In assessing these claims, the Court must recognize that the legislation at issue, as a whole, places fewer restrictions on PACs than some other regulated persons or entities. See California Medical Association, 453 U.S. at 200 (holding that " claim of unfair treatment [based on limitations on contributions different than other regulated entities] ignores the plain fact that the statute as a whole imposes far fewer restrictions on ... associations than it does on corporations and unions" ); see also 52 U.S.C. § § 30118 and 30121 (restricting certain persons and entities from making contributions altogether). In short, plaintiffs' claims of unconstitutional discrimination must be assessed within the broad context of the overall legislative scheme that Congress adopted.

Separate entities are " similarly situated" " if they are alike in 'all relevant respects.'" Riddle, 742 F.3d at 926 (quoting Nordlinger v. Hahn, 505 U.S. 1, 10, 112 S.Ct. 2326, 120 L.Ed.2d 1 (1992)). The Fund and Stop PAC argue that they are materially identical because they both have more than 50 contributors and have contributed to five or more candidates (perhaps even the same candidates), engage in the same activities, and have the same goals, yet are subject to different contribution limits depending on when they registered with FEC. But Stop PAC and the Fund are not " similarly situated" when considered relative to core, legitimate legislative purposes. By its own description, Stop PAC is a " grassroots organization," as compared to the more " entrenched" multicandidate PACs. See Am. Compl. at 1. As such, Stop PAC is precisely the type of instrumentality that lends itself to a circumvention of the contribution limits applicable to individuals. The risk of circumvention is particularly great during the initial months of a PAC's creation, which often coincides with the period immediately before an election when the incentives to infuse funds to a candidate are at their highest. See, e.g., Clark Decl., Doc. No. 57, Ex. 11 (showing that in 2008 the busiest month for PAC registrations was October, just before the November election and stating that since 2003, 5,084 PACs have registered with the FEC, and approximately 77 percent of those PACs had not become multicandidate PACs as of August 26, 2014). For example, when Stop PAC had been registered with the FEC for one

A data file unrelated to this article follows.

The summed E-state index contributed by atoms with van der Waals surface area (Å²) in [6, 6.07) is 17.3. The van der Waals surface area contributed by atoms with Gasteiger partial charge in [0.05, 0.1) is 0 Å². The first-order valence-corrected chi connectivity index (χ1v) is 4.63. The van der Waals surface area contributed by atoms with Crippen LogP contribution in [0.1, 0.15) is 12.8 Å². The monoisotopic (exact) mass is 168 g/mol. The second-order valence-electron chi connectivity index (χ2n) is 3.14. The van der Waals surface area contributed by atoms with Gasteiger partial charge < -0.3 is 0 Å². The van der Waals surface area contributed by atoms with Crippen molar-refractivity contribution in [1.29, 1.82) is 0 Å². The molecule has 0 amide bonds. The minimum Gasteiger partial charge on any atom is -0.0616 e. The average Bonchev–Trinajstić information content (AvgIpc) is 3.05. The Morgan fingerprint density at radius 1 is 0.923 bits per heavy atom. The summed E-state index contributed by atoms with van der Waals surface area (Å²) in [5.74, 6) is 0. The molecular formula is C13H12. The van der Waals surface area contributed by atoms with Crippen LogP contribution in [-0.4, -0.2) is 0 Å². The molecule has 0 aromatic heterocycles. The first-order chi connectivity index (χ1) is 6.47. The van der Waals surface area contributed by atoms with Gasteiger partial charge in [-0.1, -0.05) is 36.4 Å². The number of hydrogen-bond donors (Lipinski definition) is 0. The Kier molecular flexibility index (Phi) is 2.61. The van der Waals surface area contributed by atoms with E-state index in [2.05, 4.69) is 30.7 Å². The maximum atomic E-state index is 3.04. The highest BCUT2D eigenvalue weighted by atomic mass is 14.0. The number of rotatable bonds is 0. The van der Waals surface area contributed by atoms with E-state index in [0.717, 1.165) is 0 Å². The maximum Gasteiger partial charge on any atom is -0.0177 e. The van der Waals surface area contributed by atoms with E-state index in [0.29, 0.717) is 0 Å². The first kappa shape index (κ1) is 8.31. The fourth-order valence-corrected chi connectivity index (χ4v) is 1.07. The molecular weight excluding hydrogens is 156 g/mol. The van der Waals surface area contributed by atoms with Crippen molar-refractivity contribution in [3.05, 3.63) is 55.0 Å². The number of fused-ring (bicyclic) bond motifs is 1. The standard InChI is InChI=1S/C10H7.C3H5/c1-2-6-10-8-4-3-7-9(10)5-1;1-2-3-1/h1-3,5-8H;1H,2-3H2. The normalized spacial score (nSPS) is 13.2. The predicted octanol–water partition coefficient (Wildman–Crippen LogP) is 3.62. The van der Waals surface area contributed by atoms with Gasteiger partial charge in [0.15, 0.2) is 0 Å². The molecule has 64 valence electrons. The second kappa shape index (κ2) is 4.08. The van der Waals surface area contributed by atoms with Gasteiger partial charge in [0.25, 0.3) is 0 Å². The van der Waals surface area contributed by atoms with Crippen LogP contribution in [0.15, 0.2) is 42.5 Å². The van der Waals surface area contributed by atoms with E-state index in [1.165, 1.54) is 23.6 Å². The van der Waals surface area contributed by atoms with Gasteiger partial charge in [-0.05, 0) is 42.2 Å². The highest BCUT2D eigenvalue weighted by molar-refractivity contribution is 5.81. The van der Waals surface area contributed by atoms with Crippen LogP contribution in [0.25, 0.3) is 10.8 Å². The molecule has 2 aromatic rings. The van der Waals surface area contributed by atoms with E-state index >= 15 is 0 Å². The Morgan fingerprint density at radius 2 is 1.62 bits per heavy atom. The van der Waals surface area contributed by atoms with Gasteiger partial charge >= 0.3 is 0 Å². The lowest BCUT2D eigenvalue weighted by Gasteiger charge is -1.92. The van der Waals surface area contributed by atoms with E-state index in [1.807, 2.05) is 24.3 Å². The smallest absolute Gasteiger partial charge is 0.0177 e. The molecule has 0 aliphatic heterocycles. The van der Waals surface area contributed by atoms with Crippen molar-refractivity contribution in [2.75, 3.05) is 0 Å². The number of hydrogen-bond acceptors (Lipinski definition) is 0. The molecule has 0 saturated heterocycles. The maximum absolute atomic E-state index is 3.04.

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month it was comprised of approximately 150 contributors and had contributed to five candidates for federal office, with Stop PAC's two largest contributors providing a significant portion of Stop PAC's receipts. On the other hand, the Fund is a broad-based interest group. When it had been registered with the FEC for two years it had over 100,000 contributors and had contributed to dozens of federal candidates. For these reasons, the Court concludes that Stop PAC, during the initial six month period following registration, and multicandidate PACs, such as the Fund, are not similarly situated, the FECA does not improperly discriminate among such committees; and the FEC does not violate the plaintiffs' rights under the Fifth Amendment.[9]